Updated: May 14, 2020
In Bangkok, the amount of street food stalls almost outnumbers the amount of people commuting, seamlessly moving through the array of motorbikes, taxis, and uneven sidewalks, making their home in the colorful chaos of it all. Buildings with differing structural integrity, people of various cultural backgrounds, and food so spicy the waft of peppers burns your eyes, litter the city encompassing every size, shape, and color possible.
Let me first say, I’m not a city girl. I’m from a small suburb of Oklahoma City. City, is a generous term considering growing-up the “downtown” area comprised of a Harkins Theatre, Sonic, and a couple blocks of restaurants and businesses. My soul expands in relation to the space around me. To see the sky, land, and sea feels like I can breathe a little deeper, and stretch myself in ways I don’t feel in cities, where elbows are bumping, bodies are colliding, and every sense is igniting. I like to think I become more attentive while traveling. What is ordinary becomes extraordinary and my only job is to notice it. In cities with endless possibilities of flavor to notice, I easily feel small, enclosed, and overexerted.
My first trip to Bangkok was the summer after my freshman year of college. I’d spent eight weeks volunteering in rural Laos, surrounded by quiet kind people of another language and culture. In a slow paced country where time stands still and no life circumstance ever provides the reason to rush, I’d fallen in love with meandering around the old town, exploring the night market, and sipping iced coffee overlooking the Mekong River. After eight weeks of small-town, slow paced, take life as it comes living, twenty-four hours in Bangkok was the only thing between me and a wretchedly long plane journey home. Not knowing what else to do, I explored the infamous Khao San Road, ate street food, and met up with a friend. Upon returning to the hotel undoubtedly tired and burnt out, I crawled into bed, curled up and fell asleep. The next morning, I was shaken. Expecting a restful nights sleep, I instead had the worst dream of my entire life. I was nervous to even leave the hotel. I swore I would never return to Bangkok, nor did I see any good in advising others to go. Any redemptive memory of the day before had been washed away in the wake of my dream.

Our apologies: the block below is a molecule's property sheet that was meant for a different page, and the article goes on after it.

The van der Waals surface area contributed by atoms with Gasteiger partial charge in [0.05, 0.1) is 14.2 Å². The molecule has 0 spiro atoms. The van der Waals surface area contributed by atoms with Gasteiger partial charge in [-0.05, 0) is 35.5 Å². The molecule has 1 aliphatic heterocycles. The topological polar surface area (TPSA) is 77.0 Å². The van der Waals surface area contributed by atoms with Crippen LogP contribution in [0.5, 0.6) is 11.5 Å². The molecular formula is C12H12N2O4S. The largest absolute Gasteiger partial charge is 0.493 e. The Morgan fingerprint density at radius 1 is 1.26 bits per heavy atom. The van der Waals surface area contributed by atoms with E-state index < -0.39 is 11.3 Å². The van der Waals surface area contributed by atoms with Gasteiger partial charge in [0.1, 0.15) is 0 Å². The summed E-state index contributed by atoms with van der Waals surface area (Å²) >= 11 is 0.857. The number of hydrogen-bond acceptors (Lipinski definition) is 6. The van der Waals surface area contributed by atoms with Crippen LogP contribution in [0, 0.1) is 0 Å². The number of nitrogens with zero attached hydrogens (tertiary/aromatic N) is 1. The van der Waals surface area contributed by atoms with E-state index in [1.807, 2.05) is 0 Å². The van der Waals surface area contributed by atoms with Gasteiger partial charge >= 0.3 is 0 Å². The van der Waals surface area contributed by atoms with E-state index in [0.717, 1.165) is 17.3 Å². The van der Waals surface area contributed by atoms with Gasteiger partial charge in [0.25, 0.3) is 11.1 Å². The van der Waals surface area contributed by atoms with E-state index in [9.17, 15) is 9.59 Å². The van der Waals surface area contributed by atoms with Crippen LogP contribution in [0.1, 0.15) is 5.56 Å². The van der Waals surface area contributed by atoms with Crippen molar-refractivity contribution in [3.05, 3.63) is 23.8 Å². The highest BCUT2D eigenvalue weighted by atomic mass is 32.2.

Four years later, I had moved to Chiang Mai, Thailand to teach English at a migrant community center, geared towards ethnic people groups who left a long-standing civil war in Myanmar for better opportunities and a chance at a peaceful life. I’d been in Chiang Mai for about four months and was still avoiding Bangkok. Even with friends coming to backpack across the region, I told them, “There’s no reason for us to go or stay long in Bangkok. View it simply as an inexpensive port city.” Meanwhile, news had reached Chiang Mai that Nadal and Djokovic were to play an expo tennis match in Bangkok. The office was brimming with delight over the possibility of flying to Bangkok for the weekend. While hesitant to join, my loyalty to tennis and a deep fear of people having fun without me motivated me to buy the $30 plane ticket accompanied with no legroom to the Sukhumvit hostel with very thin walls.
Sitting in the back of a taxi on the way to the match, I looked out at the sprawling city lights, the winding highways, and the millions of people moving throughout the city. I thought to myself, “if I died, this city would continue churning. No one would care, no one would see, and life would carry on as normal.” Coming from a town where I felt like a big shot in 2nd grade for making the local paper when my sister and I sold lemonade and donated the profits to a local art organization, it was the smallest I’d ever felt in my life. It was in that moment, looking at the sea of people, the endless miles of lights- no sky, sea, or natural-growing grass in sight, I knew I could either let my fear of this city control me; or I could acknowledge my smallness, my seeming insignificance, and not be controlled by it. In that moment, I took a deep breath and told myself my smallness and my fear would not be the defining factor of how I remembered this city.
I think it's an act of bravery to let oneself feel small, disappearing into the greater nature of things. So often, we can feel understandably hesitant to be knocked from the center of our ideological universes. Perhaps fearful the abyss of the unknown will welcome us, a little too warmly, and not let us leave if we stray from that which is familiar. However, I'm convinced in my smallness, I find perspective. My smallness is a gift. I understand my place in the context of all who have come before me and those who will follow after me.
My friends sharing the taxi, unaware of the moment of sheer terror I’d just experienced on a Bangkok highway over-pass, were the guides to a night full of audacious fun. After watching a lot of Nadal and a little of tennis, we ventured to find Bangkok’s best burger. We journeyed to a two-story jazz club to eat octopus and jellyfish, drink bad cocktails, and sit around a table on the floor of the upper deck looking down on the band as they swung tunes. As I listened, I pondered, “How do I listen to music? Do I listen to each instrument individually? Or do I listen to the whole sound?” We topped the night off by climbing a winding graffitied staircase to a small roof-top lounge over-looking the sky train. Listening to bad jazz covers, we watched the train make its last stops for the night, and slowly meandered our way back home. At one point, a friend asked me, “Were you okay in the taxi earlier?” To which I replied, “You know, this city has always been scary to me. But I had to tell myself to let both of us be more.”